Karen:

Grace regularly appears before probate and family court judges, promotions, and trials to litigate on behalf of her clients. She volunteers for the Middlesex probate and family court lawyer for the day program, is an active member and contributor to the Boston Bar Association, and serves as co-chair of the Boston Bar Association Family Newsletter. Look for more of Grace's credentials and the bio attached to this podcast. It's quite impressive. Welcome, Grace.

Grace Roessler:

Thank you very much. Thank you for having me.

Catherine:

Holy cow. That's awesome. Well, life insurance and divorce. That's a topic rarely discussed, and I'm really excited to have you on today and talk to us about it. So let's start by discussing life insurance and why it's so important not to overlook it in divorce. And then let's end our conversation today and talk about what are some options available if life insurance is not accessible to people if they're in divorce, if they can't qualify for it.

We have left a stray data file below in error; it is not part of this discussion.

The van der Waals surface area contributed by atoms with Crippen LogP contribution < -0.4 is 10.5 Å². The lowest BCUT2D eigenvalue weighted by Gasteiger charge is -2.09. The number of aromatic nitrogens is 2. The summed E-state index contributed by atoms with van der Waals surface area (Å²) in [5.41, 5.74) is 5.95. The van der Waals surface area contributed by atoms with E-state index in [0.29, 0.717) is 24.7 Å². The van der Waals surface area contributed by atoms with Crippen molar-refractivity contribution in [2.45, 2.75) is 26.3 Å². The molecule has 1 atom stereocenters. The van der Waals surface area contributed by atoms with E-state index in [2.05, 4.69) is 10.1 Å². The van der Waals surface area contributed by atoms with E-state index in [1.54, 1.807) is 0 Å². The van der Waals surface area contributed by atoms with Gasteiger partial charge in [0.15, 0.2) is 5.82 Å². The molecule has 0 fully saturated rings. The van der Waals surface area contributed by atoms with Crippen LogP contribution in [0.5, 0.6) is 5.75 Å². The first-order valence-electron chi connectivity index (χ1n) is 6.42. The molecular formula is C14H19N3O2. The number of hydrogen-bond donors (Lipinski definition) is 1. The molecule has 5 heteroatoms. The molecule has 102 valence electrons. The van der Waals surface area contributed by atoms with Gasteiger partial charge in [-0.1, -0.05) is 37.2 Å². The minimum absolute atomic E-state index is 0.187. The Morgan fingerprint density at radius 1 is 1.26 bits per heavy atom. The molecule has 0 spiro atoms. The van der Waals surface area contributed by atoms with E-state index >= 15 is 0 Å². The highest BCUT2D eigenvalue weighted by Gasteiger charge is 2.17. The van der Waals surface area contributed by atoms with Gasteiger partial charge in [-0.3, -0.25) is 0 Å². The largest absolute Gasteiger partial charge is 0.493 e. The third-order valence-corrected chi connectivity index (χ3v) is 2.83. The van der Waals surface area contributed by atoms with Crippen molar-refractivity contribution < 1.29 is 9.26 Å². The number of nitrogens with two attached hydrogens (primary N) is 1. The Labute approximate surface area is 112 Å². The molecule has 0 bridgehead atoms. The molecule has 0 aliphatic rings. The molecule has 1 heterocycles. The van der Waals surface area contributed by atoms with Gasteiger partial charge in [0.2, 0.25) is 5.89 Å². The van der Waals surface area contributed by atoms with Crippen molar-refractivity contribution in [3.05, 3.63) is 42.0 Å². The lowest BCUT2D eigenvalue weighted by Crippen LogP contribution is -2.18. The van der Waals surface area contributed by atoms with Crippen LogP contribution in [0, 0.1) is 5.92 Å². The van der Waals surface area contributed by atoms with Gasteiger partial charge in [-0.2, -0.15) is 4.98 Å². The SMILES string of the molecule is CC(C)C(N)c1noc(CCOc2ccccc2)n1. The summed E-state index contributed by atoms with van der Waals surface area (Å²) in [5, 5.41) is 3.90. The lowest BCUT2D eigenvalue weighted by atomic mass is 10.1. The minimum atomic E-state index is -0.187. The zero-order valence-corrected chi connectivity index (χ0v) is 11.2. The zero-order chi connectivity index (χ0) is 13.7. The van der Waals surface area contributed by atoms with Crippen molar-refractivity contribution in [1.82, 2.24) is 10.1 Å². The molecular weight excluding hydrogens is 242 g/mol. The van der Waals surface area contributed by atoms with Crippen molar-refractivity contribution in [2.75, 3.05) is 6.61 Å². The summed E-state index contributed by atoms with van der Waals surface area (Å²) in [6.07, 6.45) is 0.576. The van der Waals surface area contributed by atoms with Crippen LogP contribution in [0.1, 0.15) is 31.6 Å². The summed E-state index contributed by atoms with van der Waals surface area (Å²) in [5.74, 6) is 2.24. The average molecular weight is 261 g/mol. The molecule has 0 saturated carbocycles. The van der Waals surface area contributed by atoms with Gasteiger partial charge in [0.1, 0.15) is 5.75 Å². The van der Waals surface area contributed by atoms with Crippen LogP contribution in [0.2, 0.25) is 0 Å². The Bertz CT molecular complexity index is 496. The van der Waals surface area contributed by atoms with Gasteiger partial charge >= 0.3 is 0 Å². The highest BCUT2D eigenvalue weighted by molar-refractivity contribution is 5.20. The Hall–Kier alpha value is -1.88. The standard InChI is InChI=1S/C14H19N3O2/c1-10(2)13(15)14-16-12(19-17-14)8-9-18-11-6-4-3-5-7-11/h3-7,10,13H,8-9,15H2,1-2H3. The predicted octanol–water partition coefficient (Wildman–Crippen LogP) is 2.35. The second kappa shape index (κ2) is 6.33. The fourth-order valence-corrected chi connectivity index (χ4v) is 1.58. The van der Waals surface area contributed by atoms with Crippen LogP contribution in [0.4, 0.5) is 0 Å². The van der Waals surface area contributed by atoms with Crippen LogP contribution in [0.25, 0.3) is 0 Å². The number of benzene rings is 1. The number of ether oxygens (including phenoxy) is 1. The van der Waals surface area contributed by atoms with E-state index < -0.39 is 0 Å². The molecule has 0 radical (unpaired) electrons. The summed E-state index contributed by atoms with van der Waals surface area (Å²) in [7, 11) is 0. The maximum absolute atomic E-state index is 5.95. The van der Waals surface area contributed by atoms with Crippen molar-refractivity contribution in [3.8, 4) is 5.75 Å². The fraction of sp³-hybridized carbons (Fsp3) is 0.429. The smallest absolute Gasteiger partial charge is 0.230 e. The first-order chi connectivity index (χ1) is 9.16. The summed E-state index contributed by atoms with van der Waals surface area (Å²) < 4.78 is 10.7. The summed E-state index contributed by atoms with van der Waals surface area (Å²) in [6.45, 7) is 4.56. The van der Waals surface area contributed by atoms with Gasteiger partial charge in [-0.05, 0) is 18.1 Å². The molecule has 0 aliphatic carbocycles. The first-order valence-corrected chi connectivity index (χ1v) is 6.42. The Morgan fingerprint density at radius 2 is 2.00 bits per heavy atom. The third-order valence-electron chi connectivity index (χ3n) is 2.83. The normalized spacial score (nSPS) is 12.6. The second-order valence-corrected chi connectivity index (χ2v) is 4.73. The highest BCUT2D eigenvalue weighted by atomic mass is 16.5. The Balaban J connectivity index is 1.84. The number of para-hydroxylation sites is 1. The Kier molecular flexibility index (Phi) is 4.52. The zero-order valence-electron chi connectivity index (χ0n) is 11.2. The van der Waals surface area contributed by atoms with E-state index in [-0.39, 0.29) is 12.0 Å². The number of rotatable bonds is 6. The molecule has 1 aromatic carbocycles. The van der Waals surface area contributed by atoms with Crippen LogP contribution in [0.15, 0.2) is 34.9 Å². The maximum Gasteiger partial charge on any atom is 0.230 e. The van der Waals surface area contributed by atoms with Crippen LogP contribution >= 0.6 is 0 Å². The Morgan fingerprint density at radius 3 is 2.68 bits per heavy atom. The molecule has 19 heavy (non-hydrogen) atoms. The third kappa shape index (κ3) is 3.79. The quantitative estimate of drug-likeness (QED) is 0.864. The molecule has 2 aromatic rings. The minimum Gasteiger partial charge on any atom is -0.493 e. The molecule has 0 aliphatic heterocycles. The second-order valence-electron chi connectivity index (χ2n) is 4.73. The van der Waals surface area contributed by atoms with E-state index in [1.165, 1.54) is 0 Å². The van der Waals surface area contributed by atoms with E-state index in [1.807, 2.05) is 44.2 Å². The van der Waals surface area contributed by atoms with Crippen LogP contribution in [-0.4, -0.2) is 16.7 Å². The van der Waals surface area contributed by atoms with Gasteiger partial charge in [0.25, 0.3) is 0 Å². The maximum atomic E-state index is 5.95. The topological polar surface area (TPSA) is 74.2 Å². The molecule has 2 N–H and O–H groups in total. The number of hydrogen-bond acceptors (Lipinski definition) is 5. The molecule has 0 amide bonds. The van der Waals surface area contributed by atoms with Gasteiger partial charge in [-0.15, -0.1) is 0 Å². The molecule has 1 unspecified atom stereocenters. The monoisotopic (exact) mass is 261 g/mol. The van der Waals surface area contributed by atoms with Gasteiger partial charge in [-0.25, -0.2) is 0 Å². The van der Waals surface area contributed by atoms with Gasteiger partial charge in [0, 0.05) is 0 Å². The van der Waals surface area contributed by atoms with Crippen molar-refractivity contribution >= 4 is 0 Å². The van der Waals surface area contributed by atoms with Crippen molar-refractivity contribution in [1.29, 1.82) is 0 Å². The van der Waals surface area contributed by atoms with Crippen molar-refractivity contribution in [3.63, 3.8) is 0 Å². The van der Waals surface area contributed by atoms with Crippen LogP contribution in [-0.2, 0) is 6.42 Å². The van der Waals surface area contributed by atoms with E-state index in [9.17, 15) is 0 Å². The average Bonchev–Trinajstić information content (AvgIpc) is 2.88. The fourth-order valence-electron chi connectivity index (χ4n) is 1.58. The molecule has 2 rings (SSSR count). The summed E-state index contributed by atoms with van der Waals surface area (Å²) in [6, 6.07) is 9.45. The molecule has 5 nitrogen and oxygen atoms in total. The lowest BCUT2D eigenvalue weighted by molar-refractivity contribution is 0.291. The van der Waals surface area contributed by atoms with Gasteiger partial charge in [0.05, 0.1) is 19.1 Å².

Grace Roessler:

Absolutely. Absolutely. So the life insurance with respect to divorce, a lot of the time, it is essentially there or ordered to be in effect in order to make sure that a surviving spouse and any children are financially taken care of in the event that the family member who is currently paying child support or an alimony award predeceases the end of their obligation. And so that's probably one of the main reasons why life insurance becomes part of your separation agreement in a divorce.

Catherine:

Yeah. So a lot of people have whole life policies or they have term policies, and they don't understand the difference between the two.

Grace Roessler: